WEHI cells were incubated for 24 hours at 37°C with 5% CO2. At the end of the incubation, the viability of the cultures was determined by MTT-reduction method. Briefly, 50 μL of the culture medium was aspirated and 10 μL of 1.25 mg/mL stock solution of MTT in phosphate-buffered saline was added (final MTT concentration of 0.125 mg/mL). After 1.5 hour incubation, 150 μL acidified (0.08 M HCl) isopropanol was added, and the produced formazan was dissolved by trituration. The optical adsorption was determined at 570 nm (measuring) and 630 nm (reference) wavelengths in a microplate reader (MWG-BIOTECH/BioRad).
Each data point was determined as the mean ± SD of data obtained from 4 sister cultures. The viability was calculated as the percentage of the optical density of controls (100%). The viability values were converted to TNFα concentrations by the equation obtained by viability determinations at defined TNFα concentrations.
TNF measurement of samples obtained from different subgroups of volunteers and sample taking were repeated in 3 months, 1 year and 9 years.
Clinical laboratory values like lymphocyte counts, CRP, and γGT were assessed by routine clinical procedures
2.4. Statistical Analysis
All data are presented as means ± standard deviations (SD). Statistical analysis was performed using Student t-test for inducibility of PBMCs. was judged statistically significant.
The demographic data and important laboratory values of volunteers included in the study are summarized in Tables 1 and 2. CRP and γGT values were significantly higher in elderly volunteers than in younger ones. Despite the elevation, γGT remained within the normal range, while CRP elevation was above the normal range.
3.1. Elderly Volunteers
From 60 volunteers, data of 50 persons were successfully analyzed. Noticeable individual differences were found in serum TNFα activity levels (Figures 1(a) and 1(b)). Ordering the individual data, three different subgroups could be postulated (c): groups of individuals with low, middle and high TNF-activities were distinguished. Similar marked individual differences were found in TNFα production by PBMCs (Figures 2(a) and 2(b)). In the majority of culture fluids of nonstimulated lympho/monocytes, TNFα activity between 0.1 ng and 1.0 ng/106 cells/24 hours was found. In about 25% of cultures, however, significantly lower (<0.1 ng/106 cells/24 hours) and in about 30% of preparations higher (>1.0 ng/106 cells/24 hours) TNF-production was found (Figure 2(c)). Ordering the data resulted in a similar distribution of in vitro TNF-production as the distribution of serum TNF activity levels. In response to endotoxin (LPS) stimulation, the cytokine activity increased in the middle and in the majority of low TNF producing cultures, while high producers did not respond with enhanced TNFα production (Figure 2(c)). In 5 of 13 low producer cultures (producing less than 0.1 ng TNFα/106 cells/24 hours), however, also failed to respond to endotoxin stimulation (d). Four of 5 of these volunteers died within 30 days after blood sampling due to pneumonia.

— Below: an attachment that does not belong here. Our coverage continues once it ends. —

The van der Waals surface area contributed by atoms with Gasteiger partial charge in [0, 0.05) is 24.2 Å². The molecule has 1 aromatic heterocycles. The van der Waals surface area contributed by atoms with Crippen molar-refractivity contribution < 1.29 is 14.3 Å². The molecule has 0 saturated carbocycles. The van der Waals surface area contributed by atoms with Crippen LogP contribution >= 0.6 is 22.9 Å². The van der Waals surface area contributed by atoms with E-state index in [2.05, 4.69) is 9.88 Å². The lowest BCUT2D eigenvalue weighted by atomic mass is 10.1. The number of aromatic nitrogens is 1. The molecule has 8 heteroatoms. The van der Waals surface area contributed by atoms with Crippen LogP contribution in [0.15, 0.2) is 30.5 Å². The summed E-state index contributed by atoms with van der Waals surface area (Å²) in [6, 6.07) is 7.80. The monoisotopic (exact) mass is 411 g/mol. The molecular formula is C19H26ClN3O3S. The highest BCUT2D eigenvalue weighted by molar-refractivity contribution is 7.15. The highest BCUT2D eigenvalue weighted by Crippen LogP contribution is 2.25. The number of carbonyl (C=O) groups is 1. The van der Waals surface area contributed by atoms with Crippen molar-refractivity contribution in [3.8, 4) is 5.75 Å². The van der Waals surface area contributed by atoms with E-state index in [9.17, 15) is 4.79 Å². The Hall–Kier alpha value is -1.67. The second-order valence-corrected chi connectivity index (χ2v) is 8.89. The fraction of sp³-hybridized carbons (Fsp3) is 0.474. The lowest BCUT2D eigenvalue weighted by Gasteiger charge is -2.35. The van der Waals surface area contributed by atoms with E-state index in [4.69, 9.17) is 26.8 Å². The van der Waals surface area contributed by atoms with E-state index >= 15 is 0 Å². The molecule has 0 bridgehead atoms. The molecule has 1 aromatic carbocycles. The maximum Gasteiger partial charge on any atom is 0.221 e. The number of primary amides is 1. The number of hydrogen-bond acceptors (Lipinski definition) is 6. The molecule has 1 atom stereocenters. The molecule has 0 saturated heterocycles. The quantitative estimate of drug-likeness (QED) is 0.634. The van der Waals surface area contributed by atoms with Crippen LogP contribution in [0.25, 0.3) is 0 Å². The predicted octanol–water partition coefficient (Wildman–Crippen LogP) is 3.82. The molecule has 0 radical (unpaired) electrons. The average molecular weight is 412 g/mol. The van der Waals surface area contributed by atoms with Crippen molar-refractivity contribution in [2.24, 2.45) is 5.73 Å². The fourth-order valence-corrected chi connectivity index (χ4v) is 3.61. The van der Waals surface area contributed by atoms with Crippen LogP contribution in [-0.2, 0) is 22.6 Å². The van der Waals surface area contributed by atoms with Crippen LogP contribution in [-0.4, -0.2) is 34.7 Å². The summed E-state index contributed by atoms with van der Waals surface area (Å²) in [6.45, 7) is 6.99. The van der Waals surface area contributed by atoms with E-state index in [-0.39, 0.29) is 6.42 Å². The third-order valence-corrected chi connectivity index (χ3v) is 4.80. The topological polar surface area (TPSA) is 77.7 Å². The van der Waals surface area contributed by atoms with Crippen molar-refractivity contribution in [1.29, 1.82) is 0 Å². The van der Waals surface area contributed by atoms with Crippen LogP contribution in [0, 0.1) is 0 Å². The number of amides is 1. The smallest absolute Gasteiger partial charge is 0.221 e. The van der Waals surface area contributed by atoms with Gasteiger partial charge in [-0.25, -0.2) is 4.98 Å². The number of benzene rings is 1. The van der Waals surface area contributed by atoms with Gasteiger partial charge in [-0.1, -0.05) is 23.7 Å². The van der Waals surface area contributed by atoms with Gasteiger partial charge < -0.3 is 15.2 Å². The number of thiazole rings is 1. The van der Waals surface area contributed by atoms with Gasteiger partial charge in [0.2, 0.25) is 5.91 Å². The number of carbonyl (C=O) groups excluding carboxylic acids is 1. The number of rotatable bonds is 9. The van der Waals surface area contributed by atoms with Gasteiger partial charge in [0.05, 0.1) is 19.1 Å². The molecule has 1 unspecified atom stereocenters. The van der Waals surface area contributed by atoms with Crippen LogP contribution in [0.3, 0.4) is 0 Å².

(a) Serum TNF alpha levels in elderly volunteers
(b) Serum TNF alpha values in order in elderly volunteers
(c) Serum TNF alpha values in elderly volunteers
(a) In vitro TNF alpha values by PBMCs in elderly volunteers
(b) Basal TNF alpha values by PBMCs in order in elderly volunteers
(c) Inducibility of PBMCs by LPS in elderly volunteers
(d) Inducibility of PBMCs by LPS in downregulated subgroup of elderly volunteers
3.2. Young Volunteers